To the editor:
On Wednesday, Jan. 15, Amesbury lost one of its most ardent and enthusiastic supporters: a man who greatly influenced its renaissance at a time when others could not envision its true potential, a man who through words could encourage, cajole and coerce the town to move forward and realize that potential.
Bob Wallack came to Amesbury in the early ‘80s as editor of the Amesbury News. Bob made the news a newspaper about Amesbury’s future, about residents. He wrote stories of depth and importance, stories of substance and relevance. He challenged us to take a closer look at our surroundings and to move forward.
When Bob arrived, the Upper Millyard was a collection of deteriorating buildings filled with parked construction vehicles and oil tankers. But Bob saw through that clutter to the falls that roared through the area. He could see the heritage of the downtown buildings hidden behind aluminum siding and garish signage. Through his articles, he educated many to the rich history of the town.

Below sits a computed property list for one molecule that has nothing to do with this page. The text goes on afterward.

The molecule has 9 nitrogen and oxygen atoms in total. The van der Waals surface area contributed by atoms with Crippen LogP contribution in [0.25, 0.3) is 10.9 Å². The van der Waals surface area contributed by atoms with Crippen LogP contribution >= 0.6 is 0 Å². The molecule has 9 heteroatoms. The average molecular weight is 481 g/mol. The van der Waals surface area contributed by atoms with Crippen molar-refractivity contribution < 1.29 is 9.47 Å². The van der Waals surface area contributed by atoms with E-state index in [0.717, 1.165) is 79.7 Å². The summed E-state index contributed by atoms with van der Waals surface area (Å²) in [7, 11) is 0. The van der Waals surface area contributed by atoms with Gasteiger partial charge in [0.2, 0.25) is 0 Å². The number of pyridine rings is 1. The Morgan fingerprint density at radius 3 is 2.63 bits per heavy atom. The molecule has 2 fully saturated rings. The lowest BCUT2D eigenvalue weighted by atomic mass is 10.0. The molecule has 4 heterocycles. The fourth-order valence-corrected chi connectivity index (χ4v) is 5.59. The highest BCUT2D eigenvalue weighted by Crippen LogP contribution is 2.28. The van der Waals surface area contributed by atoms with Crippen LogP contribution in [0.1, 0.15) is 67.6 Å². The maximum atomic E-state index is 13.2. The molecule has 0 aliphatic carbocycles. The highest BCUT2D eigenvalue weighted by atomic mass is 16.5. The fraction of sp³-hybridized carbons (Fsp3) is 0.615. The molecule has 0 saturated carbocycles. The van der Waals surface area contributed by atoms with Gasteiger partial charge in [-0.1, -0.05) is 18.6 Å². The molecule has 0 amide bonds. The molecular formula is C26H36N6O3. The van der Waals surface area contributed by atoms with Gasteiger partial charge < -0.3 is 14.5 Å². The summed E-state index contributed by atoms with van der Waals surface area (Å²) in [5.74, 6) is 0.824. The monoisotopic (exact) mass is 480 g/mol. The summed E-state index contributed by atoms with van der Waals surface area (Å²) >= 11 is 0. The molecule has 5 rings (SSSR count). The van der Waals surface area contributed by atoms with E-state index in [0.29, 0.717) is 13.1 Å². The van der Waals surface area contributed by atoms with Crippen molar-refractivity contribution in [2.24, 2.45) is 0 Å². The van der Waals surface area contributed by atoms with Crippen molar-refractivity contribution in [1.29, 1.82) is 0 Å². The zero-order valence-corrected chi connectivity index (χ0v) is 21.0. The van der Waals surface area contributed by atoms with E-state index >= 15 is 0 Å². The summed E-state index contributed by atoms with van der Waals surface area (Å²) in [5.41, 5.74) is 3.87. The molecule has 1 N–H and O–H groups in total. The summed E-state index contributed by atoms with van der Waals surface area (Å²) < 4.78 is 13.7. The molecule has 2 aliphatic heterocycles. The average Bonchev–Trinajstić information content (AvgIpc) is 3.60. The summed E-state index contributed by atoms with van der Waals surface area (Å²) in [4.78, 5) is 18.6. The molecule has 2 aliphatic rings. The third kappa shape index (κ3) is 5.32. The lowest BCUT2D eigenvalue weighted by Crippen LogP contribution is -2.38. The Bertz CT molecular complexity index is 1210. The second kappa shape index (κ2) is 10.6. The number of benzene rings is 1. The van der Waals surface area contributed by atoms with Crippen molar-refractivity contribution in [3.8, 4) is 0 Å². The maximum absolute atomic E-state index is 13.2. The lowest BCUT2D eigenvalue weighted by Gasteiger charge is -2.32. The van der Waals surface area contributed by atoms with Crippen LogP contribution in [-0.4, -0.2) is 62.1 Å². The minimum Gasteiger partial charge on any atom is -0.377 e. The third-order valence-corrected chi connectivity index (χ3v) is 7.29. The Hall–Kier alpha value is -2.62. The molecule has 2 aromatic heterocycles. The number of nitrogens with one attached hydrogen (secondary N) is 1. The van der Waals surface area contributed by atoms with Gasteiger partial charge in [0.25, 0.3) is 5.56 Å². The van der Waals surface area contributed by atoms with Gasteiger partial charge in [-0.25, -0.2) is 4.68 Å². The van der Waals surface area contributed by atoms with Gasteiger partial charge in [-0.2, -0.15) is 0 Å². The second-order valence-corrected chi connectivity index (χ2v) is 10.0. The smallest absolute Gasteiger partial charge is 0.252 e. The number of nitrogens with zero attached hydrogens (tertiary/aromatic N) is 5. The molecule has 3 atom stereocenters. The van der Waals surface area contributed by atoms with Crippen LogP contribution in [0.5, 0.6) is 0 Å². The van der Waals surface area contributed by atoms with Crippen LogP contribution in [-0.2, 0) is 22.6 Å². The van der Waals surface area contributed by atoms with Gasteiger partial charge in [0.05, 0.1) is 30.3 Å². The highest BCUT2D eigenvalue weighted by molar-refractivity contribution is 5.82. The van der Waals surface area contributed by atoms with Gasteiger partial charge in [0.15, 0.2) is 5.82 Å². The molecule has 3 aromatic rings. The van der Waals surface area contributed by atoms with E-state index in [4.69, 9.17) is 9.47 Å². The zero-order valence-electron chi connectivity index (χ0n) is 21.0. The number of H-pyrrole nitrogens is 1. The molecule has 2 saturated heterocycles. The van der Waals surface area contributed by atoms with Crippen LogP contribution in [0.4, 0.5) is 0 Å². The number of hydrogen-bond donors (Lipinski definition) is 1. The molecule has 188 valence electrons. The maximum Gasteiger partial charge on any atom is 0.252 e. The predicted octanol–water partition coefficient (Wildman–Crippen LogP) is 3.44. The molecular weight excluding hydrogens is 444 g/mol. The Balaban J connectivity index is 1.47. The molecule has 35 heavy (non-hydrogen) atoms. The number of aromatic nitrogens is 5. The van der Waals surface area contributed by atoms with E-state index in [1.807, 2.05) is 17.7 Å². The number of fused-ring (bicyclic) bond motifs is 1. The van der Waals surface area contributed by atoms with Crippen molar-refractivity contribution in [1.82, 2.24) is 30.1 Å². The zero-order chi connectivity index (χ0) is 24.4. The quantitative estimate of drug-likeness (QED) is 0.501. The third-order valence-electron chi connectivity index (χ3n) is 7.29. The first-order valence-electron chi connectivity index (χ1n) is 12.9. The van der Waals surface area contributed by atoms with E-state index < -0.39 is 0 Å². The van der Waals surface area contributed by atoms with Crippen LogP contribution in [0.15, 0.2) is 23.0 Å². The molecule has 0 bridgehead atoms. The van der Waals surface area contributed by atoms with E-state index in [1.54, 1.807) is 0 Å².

Bob was not one to pontificate. He was one to participate. His editorials encouraged residents to do the same. He would often opine on Amesbury’s future as a destination to come to, not leave from. We worked together to revive traditions such as Amesbury Days and brought it to some of its most successful years. Horse-drawn carriage competitions in the park, Children’s Day, fiddler competitions in the Pines, a fireman’s muster and the first downtown dinner were all organized. In keeping with his love of music, Bob championed the first concerts in the Millyard. At the same time, he was raising the prestige of the news and winning numerous awards for his work. He was the motivating force behind the creation of the Amesbury Chamber of Commerce.
But most importantly, when others could not see beyond what many said was a town down on its luck and fading while neighboring communities were basking in the light of renewal, Bob saw the vision of Amesbury’s future and used his position as a catalyst, encouraging town leaders to make it a reality. He was committed, tenacious and effective. It’s not often that one person can have such a major influence on a community or shape its future in such a positive way. Bob did that for Amesbury.
Bob left Amesbury to bring his services to a number of other publications along the Maine coast. He brought his exceptional culinary abilities to a small café in Mt. Vernon, Maine, which, in keeping with his history, is a noted success.
So I ask Amesbury residents, as you walk through the tree-lined plaza of Market Square or stop to ponder the falls in the Millyard, take a moment to think of Bob and whisper a thank-you. He was a friend of mine and a great friend of Amesbury.
Joe Fahey, Director
Office of Community and Economic Development